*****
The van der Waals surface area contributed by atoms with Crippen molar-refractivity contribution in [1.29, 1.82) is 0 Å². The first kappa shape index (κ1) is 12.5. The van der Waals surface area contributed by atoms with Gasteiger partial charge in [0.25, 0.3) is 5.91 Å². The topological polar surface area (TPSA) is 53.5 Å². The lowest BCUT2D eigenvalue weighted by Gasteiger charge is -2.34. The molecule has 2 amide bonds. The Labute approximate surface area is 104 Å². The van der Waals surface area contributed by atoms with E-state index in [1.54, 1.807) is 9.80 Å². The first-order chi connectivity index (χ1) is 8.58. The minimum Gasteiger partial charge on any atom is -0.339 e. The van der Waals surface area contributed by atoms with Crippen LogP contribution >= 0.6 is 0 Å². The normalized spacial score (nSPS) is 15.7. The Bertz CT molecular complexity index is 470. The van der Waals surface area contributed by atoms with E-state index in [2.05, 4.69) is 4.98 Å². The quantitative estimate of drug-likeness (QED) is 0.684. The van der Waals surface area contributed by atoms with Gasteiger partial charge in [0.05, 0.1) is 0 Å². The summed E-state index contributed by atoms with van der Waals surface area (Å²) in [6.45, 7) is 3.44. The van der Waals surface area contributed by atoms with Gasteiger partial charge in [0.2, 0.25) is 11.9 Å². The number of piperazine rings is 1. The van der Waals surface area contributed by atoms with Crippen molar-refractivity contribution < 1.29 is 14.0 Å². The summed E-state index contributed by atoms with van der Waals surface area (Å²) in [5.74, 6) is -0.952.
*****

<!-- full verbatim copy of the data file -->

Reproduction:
The van der Waals surface area contributed by atoms with Crippen molar-refractivity contribution in [1.29, 1.82) is 0 Å². The first kappa shape index (κ1) is 12.5. The van der Waals surface area contributed by atoms with Gasteiger partial charge in [0.25, 0.3) is 5.91 Å². The topological polar surface area (TPSA) is 53.5 Å². The lowest BCUT2D eigenvalue weighted by Gasteiger charge is -2.34. The molecule has 2 amide bonds. The Labute approximate surface area is 104 Å². The van der Waals surface area contributed by atoms with E-state index in [1.54, 1.807) is 9.80 Å². The first-order chi connectivity index (χ1) is 8.58. The minimum Gasteiger partial charge on any atom is -0.339 e. The van der Waals surface area contributed by atoms with Crippen LogP contribution >= 0.6 is 0 Å². The normalized spacial score (nSPS) is 15.7. The Bertz CT molecular complexity index is 470. The van der Waals surface area contributed by atoms with E-state index in [2.05, 4.69) is 4.98 Å². The quantitative estimate of drug-likeness (QED) is 0.684. The van der Waals surface area contributed by atoms with Gasteiger partial charge in [0.05, 0.1) is 0 Å². The summed E-state index contributed by atoms with van der Waals surface area (Å²) in [6.45, 7) is 3.44. The van der Waals surface area contributed by atoms with Gasteiger partial charge in [0.2, 0.25) is 11.9 Å². The number of piperazine rings is 1. The van der Waals surface area contributed by atoms with Crippen molar-refractivity contribution < 1.29 is 14.0 Å². The summed E-state index contributed by atoms with van der Waals surface area (Å²) in [5.74, 6) is -0.952.